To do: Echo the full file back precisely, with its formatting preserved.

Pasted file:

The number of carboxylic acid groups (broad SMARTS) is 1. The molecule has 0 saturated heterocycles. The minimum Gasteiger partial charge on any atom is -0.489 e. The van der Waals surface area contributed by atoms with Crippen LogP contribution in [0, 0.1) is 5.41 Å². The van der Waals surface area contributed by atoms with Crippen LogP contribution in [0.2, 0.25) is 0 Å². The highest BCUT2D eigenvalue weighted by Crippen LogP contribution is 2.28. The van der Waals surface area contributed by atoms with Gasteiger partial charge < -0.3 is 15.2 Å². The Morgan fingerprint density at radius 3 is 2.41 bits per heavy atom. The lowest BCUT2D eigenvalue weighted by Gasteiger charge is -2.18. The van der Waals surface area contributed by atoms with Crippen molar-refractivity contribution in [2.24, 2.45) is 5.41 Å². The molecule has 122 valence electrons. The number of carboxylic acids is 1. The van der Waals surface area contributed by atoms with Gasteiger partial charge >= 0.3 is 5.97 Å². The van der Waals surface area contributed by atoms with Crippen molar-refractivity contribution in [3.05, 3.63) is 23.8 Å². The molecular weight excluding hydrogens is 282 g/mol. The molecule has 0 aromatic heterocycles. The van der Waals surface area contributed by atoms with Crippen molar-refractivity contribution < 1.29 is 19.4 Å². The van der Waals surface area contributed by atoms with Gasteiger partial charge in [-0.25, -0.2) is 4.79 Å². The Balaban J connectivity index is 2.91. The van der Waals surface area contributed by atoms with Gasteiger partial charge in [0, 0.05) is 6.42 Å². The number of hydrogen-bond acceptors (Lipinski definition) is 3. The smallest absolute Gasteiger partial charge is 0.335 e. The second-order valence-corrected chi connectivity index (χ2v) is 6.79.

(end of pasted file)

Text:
The number of carboxylic acid groups (broad SMARTS) is 1. The molecule has 0 saturated heterocycles. The minimum Gasteiger partial charge on any atom is -0.489 e. The van der Waals surface area contributed by atoms with Crippen LogP contribution in [0, 0.1) is 5.41 Å². The van der Waals surface area contributed by atoms with Crippen LogP contribution in [0.2, 0.25) is 0 Å². The highest BCUT2D eigenvalue weighted by Crippen LogP contribution is 2.28. The van der Waals surface area contributed by atoms with Gasteiger partial charge < -0.3 is 15.2 Å². The Morgan fingerprint density at radius 3 is 2.41 bits per heavy atom. The lowest BCUT2D eigenvalue weighted by Gasteiger charge is -2.18. The van der Waals surface area contributed by atoms with Crippen molar-refractivity contribution in [2.24, 2.45) is 5.41 Å². The molecule has 122 valence electrons. The number of carboxylic acids is 1. The van der Waals surface area contributed by atoms with Gasteiger partial charge >= 0.3 is 5.97 Å². The van der Waals surface area contributed by atoms with Crippen molar-refractivity contribution in [3.05, 3.63) is 23.8 Å². The molecular weight excluding hydrogens is 282 g/mol. The molecule has 0 aromatic heterocycles. The van der Waals surface area contributed by atoms with Crippen molar-refractivity contribution < 1.29 is 19.4 Å². The van der Waals surface area contributed by atoms with Gasteiger partial charge in [-0.25, -0.2) is 4.79 Å². The Balaban J connectivity index is 2.91. The van der Waals surface area contributed by atoms with Gasteiger partial charge in [0, 0.05) is 6.42 Å². The number of hydrogen-bond acceptors (Lipinski definition) is 3. The smallest absolute Gasteiger partial charge is 0.335 e. The second-order valence-corrected chi connectivity index (χ2v) is 6.79.